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Re: Something is broken in repack


On 12/11/07, Linus Torvalds <torvalds@linux-foundation.org> wrote:
>
>
> On Tue, 11 Dec 2007, Jon Smirl wrote:
> >
> > So why does our threaded code take 20 CPU minutes longer (12%) to run
> > than the same code with a single thread?
>
> Threaded code *always* takes more CPU time. The only thing you can hope
> for is a wall-clock reduction. You're seeing probably a combination of
>  (a) more cache misses
>  (b) bigger dataset active at a time
> and a probably fairly miniscule
>  (c) threading itself tends to have some overheads.
>
> > Q6600 is just two E6600s in the same package, the caches are not shared.
>
> Sure they are shared. They're just not *entirely* shared. But they are
> shared between each two cores, so each thread essentially has only half
> the cache they had with the non-threaded version.
>
> Threading is *not* a magic solution to all problems. It gives you
> potentially twice the CPU power, but there are real downsides that you
> should keep in mind.
>
> > Why does the threaded code need 2.24GB (google allocator, 2.85GB gcc)
> > with 4 threads? But only need 950MB with one thread? Where's the extra
> > gigabyte going?
>
> I suspect that it's really simple: you have a few rather big files in the
> gcc history, with deep delta chains. And what happens when you have four
> threads running at the same time is that they all need to keep all those
> objects that they are working on - and their hash state - in memory at the
> same time!
>
> So if you want to use more threads, that _forces_ you to have a bigger
> memory footprint, simply because you have more "live" objects that you
> work on. Normally, that isn't much of a problem, since most source files
> are small, but if you have a few deep delta chains on big files, both the
> delta chain itself is going to use memory (you may have limited the size
> of the cache, but it's still needed for the actual delta generation, so
> it's not like the memory usage went away).

This makes sense. Those runs that blew up to 4.5GB were a combination
of this effect and fragmentation in the gcc allocator. Google
allocator appears to be much better at controlling fragmentation.

Is there a reasonable scheme to force the chains to only be loaded
once and then shared between worker threads? The memory blow up
appears to be directly correlated with chain length.

>
> That said, I suspect there are a few things fighting you:
>
>  - threading is hard. I haven't looked a lot at the changes Nico did to do
>    a threaded object packer, but what I've seen does not convince me it is
>    correct. The "trg_entry" accesses are *mostly* protected with
>    "cache_lock", but nothing else really seems to be, so quite frankly, I
>    wouldn't trust the threaded version very much. It's off by default, and
>    for a good reason, I think.
>
>    For example: the packing code does this:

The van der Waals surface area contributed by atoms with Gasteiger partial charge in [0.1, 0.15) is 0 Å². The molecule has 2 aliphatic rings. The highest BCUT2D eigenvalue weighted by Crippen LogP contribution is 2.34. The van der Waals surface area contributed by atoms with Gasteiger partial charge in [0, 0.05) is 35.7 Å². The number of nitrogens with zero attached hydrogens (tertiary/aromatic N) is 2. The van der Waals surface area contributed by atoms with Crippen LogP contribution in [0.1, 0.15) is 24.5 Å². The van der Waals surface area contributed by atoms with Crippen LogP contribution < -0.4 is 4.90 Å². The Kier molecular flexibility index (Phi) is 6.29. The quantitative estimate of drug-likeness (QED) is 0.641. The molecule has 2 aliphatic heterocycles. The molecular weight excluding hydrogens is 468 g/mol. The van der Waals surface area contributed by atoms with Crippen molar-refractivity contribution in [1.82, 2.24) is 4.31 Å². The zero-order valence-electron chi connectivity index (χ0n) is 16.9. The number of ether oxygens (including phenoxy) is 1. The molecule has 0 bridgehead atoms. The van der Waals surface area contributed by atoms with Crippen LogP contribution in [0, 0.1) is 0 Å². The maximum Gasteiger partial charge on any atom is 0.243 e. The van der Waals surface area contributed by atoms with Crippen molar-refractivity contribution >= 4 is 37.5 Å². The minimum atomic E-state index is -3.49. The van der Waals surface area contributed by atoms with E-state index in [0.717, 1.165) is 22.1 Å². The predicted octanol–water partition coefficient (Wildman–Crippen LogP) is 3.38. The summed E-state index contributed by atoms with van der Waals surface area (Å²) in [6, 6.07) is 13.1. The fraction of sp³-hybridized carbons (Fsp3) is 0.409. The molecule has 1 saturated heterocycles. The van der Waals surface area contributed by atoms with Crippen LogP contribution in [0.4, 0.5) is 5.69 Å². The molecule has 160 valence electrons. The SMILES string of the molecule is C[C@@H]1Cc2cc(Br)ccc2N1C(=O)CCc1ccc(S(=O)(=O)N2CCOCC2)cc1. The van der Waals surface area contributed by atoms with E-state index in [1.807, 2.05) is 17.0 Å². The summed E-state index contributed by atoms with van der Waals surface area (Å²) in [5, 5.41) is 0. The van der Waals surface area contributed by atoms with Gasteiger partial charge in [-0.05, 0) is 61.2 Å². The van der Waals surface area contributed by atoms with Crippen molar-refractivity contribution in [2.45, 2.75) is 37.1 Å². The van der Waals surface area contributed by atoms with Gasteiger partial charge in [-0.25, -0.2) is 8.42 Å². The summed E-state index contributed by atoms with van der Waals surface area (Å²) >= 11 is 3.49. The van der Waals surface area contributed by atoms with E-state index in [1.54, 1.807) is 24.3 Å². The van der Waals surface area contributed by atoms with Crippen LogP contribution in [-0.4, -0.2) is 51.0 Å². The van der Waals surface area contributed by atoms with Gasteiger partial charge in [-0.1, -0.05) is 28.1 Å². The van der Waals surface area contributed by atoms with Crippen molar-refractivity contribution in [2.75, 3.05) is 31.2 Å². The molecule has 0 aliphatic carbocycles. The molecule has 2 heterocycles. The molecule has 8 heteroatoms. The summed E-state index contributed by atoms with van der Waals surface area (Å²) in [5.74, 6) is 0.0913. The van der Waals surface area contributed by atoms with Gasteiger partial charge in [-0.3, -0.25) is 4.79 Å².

>
>         if (!src->data) {
>                 read_lock();
>                 src->data = read_sha1_file(src_entry->idx.sha1, &type, &sz);
>                 read_unlock();
>                 ...
>
>    and that's racy. If two threads come in at roughly the same time and
>    see a NULL src->data, theyÍ'll both get the lock, and they'll both
>    (serially) try to fill it in. It will all *work*, but one of them will
>    have done unnecessary work, and one of them will have their result
>    thrown away and leaked.

That may account for the threaded version needing an extra 20 minutes
CPU time.  An extra 12% of CPU seems like too much overhead for
threading. Just letting a couple of those long chain compressions be
done twice

>
>    Are you hitting issues like this? I dunno. The object sorting means
>    that different threads normally shouldn't look at the same objects (not
>    even the sources), so probably not, but basically, I wouldn't trust the
>    threading 100%. It needs work, and it needs to stay off by default.
>
>  - you're working on a problem that isn't really even worth optimizing
>    that much. The *normal* case is to re-use old deltas, which makes all
>    of the issues you are fighting basically go away (because you only have
>    a few _incremental_ objects that need deltaing).

I agree, this problem only occurs when people import giant
repositories. But every time someone hits these problems they declare
git to be screwed up and proceed to thrash it in their blogs.

>    In other words: the _real_ optimizations have already been done, and
>    are done elsewhere, and are much smarter (the best way to optimize X is
>    not to make X run fast, but to avoid doing X in the first place!). The
>    thing you are trying to work with is the one-time-only case where you
>    explicitly disable that big and important optimization, and then you
>    complain about the end result being slow!
>
>    It's like saying that you're compiling with extreme debugging and no
>    optimizations, and then complaining that the end result doesn't run as
>    fast as if you used -O2. Except this is a hundred times worse, because
>    you literally asked git to do the really expensive thing that it really
>    really doesn't want to do ;)
>
> > Is there another allocator to try? One that combines Google's
> > efficiency with gcc's speed?
>
> See above: I'd look around at threading-related bugs and check the way we
> lock (or don't) accesses.
>
>                 Linus
>


-- 
Jon Smirl
jonsmirl@gmail.com

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